Browse all reviews by letter     A B C D E F G H I J K L M N O P Q R S T U V W X Y Z 0 - 9

USA 2005
Directed by
Rebecca Miller
107 minutes
Rated M

Reviewed by
Bernard Hemingway
3.5 stars

The Ballad Of Jack And Rose

The Ballad Of Jack and Rose tells the story of Jack (Daniel Day-Lewis) who lives with his teenage daughter, Rose (Camilla Belle) in an abandoned hippie commune, which has long since succumbed to changing times, with Jack the sole survivor and even his daughter, who has known no other way of life, starting to question his isolationism.

Miller's script tends to raise distracting questions at the plot level, such as why a dyed-in-the-wool recluse as Jack would take up with a working class good-time girl (Catherine Keener) and why a property developer (Beau Bridges) would be so philosophical about the destruction of one of his houses by said recluse. Such shortcomings aside, Miller, the daughter of playwright Arthur Miller, has the ability to capture the complexity of human needs and at the level of characterisation and performance this is a moving account of two unusual people and their unusual relationship as they both are forced to face the fact that the times, they are a-changin'.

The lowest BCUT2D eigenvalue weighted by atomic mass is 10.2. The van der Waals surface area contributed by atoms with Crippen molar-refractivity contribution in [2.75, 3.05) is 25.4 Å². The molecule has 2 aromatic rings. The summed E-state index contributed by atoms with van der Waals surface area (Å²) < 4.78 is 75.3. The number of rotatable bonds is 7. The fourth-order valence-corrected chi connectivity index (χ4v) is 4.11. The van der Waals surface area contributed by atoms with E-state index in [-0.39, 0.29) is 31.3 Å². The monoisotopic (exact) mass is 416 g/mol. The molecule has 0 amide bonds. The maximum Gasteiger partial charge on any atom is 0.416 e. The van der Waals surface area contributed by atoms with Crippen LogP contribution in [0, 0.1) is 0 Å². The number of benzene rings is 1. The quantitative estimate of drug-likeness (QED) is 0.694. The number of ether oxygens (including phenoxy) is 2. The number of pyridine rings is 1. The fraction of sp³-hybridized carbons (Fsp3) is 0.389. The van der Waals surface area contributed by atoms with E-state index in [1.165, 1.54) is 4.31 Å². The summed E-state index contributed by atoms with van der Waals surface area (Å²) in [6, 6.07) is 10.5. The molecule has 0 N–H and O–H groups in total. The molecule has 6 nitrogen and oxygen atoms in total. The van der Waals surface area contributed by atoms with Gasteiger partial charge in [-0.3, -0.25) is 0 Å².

Day-Lewis, who is married to Miller, is, as always, outstanding in his ability to create a flesh and blood character whilst Camilla Belle shines as his equally intense offspring. I found the final confrontation between Jack and his developer nemesis a rather knock-knee'd let-down at the ideological level but as the poor guy is dying, his temporary capitulation is understandable. Whilst the use of songs may to some seem overly literal at times, the film often looks good with cinematographer Ellen Kuras making excellent use of cottage garden flowers, blue skies, sparkling water and colourful fabrics to suggest a paradise about to be lost.




Want something different?

random vintage best worst